- Excursions: Amanbagh had planned out an excursion sheet for me, including a complimentary excursion as part of my stay. I was hoping for the cowdust tour or one of the more unique excursions (Bhangarh Fort) to be provided complimentary. Sadly, the one they provided complimentary was a religious ceremony at a local temple. Being of Indian origin (and surely Aman knowing of this), this seems like the one we'd be least interested in! As a result, we advised Aman that we were to skip this excursion and will decide on further excursions later. To their credit, they then switched this around to the Cowdust tour, but by then it was too late as the weather had taken a turn for the worse.

- Amanbagh heard about Aman-i-Khas missing to provide me with a luggage tag, and went out of their way to ensure I received one before I left the Aman properties. They also noticed that I was looking at a hat/cap at the boutique but didn't proceed to buy it. They provided this as a gift.

- As a general note, I'd be curious to see if they'd expand here by building private residences/villas.

Photos and videos:

Amanbagh, Rajasthan, India - Pool Pavilion

Amanbagh, Rajasthan, India - Pool Pavilion

This is the photo in question where Shiv went through all that trouble. I think he'd be disappointed I didn't do better!

THE LODHI

Positives:

- The rooms: Size, space, terrace/balcony, pool etc. What's not to love?

- The location: Maybe it's to do with how the hotel is designed, but it really feels quite serene here considering you're in the heart of Delhi.

Points to note:

- The main pool: this is a study in how to ruin beauty. The main pool at Lodhi is absolutely gorgeous and, based on the above comments about serene location, a serene place to be. Except in the late afternoons and evenings - The Lodhi has 'generously' opened up the Lodhi's pool, spa and gym facilities as a members' club, meaning the who's who of Delhi comes in after 4pm. It gets crowded, everyone is swimming laps in that pool at different paces, and people are generally loud and obnoxious, including a particularly hilarious incident where a guest complained very loudly non-stop for half an hour to staff about the fumigation that is carried out every afternoon/evening.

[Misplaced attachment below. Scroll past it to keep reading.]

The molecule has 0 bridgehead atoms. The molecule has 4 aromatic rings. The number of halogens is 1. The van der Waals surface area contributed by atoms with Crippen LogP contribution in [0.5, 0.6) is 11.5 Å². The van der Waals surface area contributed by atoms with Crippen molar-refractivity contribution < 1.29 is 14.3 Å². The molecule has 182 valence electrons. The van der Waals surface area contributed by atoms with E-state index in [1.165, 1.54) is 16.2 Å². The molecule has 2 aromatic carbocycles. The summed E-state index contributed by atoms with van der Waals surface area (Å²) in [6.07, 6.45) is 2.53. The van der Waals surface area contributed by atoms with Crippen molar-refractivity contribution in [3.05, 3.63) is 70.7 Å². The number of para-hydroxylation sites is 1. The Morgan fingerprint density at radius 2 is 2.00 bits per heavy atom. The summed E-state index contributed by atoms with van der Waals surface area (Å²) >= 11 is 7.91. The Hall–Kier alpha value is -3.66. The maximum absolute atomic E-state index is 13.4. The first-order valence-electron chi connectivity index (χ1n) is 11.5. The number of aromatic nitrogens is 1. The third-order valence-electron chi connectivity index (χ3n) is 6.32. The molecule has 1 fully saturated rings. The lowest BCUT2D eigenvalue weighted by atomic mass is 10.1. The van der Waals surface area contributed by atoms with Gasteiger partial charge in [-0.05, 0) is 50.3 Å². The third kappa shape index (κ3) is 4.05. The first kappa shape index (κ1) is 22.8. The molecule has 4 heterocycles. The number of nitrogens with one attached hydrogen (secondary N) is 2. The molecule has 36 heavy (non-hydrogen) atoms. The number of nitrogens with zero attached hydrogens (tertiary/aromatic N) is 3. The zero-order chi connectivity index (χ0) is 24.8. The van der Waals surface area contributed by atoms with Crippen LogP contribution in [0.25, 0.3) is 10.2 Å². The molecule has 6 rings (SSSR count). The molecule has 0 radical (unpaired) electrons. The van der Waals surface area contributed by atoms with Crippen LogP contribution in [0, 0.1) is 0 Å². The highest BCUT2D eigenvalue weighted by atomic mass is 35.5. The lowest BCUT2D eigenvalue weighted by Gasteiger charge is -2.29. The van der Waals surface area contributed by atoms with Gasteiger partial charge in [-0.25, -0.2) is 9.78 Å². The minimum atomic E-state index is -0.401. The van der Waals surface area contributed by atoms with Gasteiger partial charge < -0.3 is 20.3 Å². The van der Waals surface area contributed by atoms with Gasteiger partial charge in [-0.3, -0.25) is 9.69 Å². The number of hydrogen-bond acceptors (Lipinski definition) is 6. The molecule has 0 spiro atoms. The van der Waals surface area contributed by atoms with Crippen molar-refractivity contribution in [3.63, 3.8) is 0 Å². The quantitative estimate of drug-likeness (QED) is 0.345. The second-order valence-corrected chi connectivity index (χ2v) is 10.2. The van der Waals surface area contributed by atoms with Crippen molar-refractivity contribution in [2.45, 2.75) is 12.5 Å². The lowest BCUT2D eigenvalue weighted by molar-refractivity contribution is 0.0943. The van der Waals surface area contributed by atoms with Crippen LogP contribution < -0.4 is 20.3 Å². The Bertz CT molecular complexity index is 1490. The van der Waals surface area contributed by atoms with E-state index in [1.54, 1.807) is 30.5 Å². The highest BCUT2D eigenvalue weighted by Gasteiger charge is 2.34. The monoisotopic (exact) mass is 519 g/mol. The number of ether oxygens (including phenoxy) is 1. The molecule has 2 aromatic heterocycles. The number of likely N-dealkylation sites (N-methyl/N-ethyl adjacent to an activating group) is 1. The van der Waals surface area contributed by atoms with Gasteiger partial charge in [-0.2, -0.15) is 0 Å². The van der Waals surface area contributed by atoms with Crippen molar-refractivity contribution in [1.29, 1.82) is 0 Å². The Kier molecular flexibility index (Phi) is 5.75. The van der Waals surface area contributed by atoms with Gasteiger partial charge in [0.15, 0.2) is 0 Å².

- The pollution: This seems contradictory, but do you really want a terrace in Delhi? If you're staying at The Lodhi and paying a premium, presumably you're doing this for the private pools and terraces. The minute we opened our windows/doors to the balcony/terrace, you can TASTE the acrid air. It's disgusting. Having said that, I did spend a whole afternoon by the pool working.

- Food: Very much a mixed bag. Since we had plenty of Indian food during our stay, we decided not to eat Indian at the Lodhi. Some of the sashimi and sushi on offer (despite being cut poorly) was of good standard. But they managed to screw up my eggs benedict (I can never understand how hotels can't get eggs right...) and the pasta I ordered for lunch was doused in so much sauce that I could have called it a soup.

- Service: for the most part, it was ok without ever being very good. The final day was tedious though. We were granted a late 4pm checkout. After early days at both Amans, it was nice to finally sleep in. Except Lodhi staff tried to ensure we didn't. On the final morning, we were awoken at 7:00am by staff bringing us tea. We informed we had not asked for any - but the staff was adamant we had. And left it in our room while he connected with his team to check where the mistake was. And as we had said we had not ordered any morning tea, he had to come back in to take it away.

* You get spoiled by Aman housekeeping who would even do up your room if you're scheduled to leave at 9:00am. Now, while I'm not expecting every place to do that, I do expect housekeeping to do up the room at least once (breakfast? lunch?) if we are scheduled for a 4:00pm check out. Our room was never done up.

Video (note: this is an old video from a site tour):

The Lodhi, Delhi, India - Lodhi Deluxe Room

The Lodhi, Delhi, India - Lodhi Deluxe Room
Date: Mar 2, 2017   


Last videos:

President Trump in China
President Trump in China
President Trump in China
President Trump in China
President Trump in China
President Trump in China
United Ends 747 Service
United Ends 747 Service
Warthog Save Baby From Cheetah & Leopard, Incredible Baboon
Warthog Save Baby From Cheetah & Leopard, Incredible Baboon
https://www.wellness350.com/rapiture/
https://www.wellness350.com/rapiture/
Belmond Hotel Cipriani (Venice, Italy): review + Youtube clip
Belmond Hotel Cipriani (Venice, Italy): review + Youtube clip
https://www.wellness350.com/lutrevia-youth-cream/
https://www.wellness350.com/lutrevia-youth-cream/

Cars ·
Travel ·
Pets ·
production-frontend